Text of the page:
The Allen Curve describes how frequently we communicate with those around us. MIT Professor Thomas Allen observed an exponential decline in how often engineers communicated with their colleagues. The critical distance for regular weekly communications was 50 meters.
Allen’s first described this phenomenon in the 1970s. He updated and validated his research in the digital age. Despite the profusion of electronic tools at our disposal, we still communicate with those closest to us. Learning this lesson, leading companies have engineered their workspaces to promote serendipitous encounters to increase innovation and performance.
As our project teams grow, communications get increasingly more difficult. Communication paths describe the possible number of one-on-one interactions within a group.
While team size grows linearly, the number of communication paths grows exponentially.
|Team Size||Communications Paths|
Communication channels are a proxy for organizational complexity. Consequently, large teams require more formal and thorough communications plans than small teams. A group of 10 sitting in the same workspace requires less structure than a geographically distributed team of a hundred (4,950 communication paths).
Depth vs. Breadth of Communication
There are many communication options. Selecting the best medium depends on many factors, including the depth versus the breadth of the intended communication. Depth describes the richness or fidelity of the interaction. Breadth is the size of the group receiving the message.
Face-to-face communications have the greatest depth and the lowest breadth. Relationship building, problem-solving, and conveying challenging messages are all done best in person. Anthropologically, humans are hardwired for small group meetings, as evidenced by communications models.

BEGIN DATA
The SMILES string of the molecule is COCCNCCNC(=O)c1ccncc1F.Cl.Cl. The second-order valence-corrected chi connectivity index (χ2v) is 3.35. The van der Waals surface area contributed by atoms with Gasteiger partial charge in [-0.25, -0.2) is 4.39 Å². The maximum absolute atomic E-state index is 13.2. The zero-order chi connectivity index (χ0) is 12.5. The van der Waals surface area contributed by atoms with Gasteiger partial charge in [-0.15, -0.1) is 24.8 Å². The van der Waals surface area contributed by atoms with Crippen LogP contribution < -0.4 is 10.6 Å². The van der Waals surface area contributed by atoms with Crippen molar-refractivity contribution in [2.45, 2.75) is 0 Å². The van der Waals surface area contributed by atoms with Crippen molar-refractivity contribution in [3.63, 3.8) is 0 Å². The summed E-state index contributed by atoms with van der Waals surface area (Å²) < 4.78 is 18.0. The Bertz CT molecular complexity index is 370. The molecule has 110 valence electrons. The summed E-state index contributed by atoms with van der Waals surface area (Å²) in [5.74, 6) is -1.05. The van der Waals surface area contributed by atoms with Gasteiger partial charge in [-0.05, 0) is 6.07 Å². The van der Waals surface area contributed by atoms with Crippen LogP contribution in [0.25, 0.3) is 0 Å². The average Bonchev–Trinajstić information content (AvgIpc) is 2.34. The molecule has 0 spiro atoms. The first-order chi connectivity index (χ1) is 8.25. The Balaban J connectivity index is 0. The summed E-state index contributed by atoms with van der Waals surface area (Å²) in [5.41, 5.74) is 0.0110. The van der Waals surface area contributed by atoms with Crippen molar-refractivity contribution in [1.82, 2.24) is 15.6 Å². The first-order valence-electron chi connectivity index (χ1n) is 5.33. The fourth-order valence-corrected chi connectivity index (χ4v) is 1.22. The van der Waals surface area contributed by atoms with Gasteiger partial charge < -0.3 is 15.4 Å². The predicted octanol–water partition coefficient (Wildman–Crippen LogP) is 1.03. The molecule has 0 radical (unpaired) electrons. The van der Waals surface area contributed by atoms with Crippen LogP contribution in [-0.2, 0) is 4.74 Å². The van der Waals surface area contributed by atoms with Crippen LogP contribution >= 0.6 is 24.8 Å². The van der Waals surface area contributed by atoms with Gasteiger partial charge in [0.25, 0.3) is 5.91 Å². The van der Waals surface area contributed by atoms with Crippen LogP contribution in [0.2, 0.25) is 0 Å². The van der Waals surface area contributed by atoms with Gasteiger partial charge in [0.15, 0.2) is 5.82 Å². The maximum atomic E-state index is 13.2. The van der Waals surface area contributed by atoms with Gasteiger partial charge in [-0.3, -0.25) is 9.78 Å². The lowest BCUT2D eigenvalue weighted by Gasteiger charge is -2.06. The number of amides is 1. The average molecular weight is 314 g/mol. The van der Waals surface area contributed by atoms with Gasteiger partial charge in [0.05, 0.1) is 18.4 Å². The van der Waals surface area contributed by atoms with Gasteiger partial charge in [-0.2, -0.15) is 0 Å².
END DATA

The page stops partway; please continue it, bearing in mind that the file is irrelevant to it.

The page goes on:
It is easiest it is to communicate complex information in-person. We gesture and read facial expressions and body language. If we have a whiteboard, we draw pictures. We use less precise wording because we can instantly observe if our message is understood. If not, we clarify and reiterate our ideas.
Relationship building is a critical communication skill done best in-person. Social norms and expectations are built into these interactions. Shaking hands, making eye contact, politely smiling, and nodding to indicate understanding are just a few examples of how we develop trust and fellowship.
Phone Calls & Video Conferencing
Video conferencing and phone calls are the next best meeting in person. Phone calls convey intonation but lack non-verbal cues. Video conferencing adds facial expression yet lacks the full fidelity of face-to-face.
These media can be suitable substitutes for small or one-on-one meetings, especially if there is a well-established relationship. However, as the number of participants grows, productivity declines rapidly. The optimal meeting size will vary based on the objective and communication medium.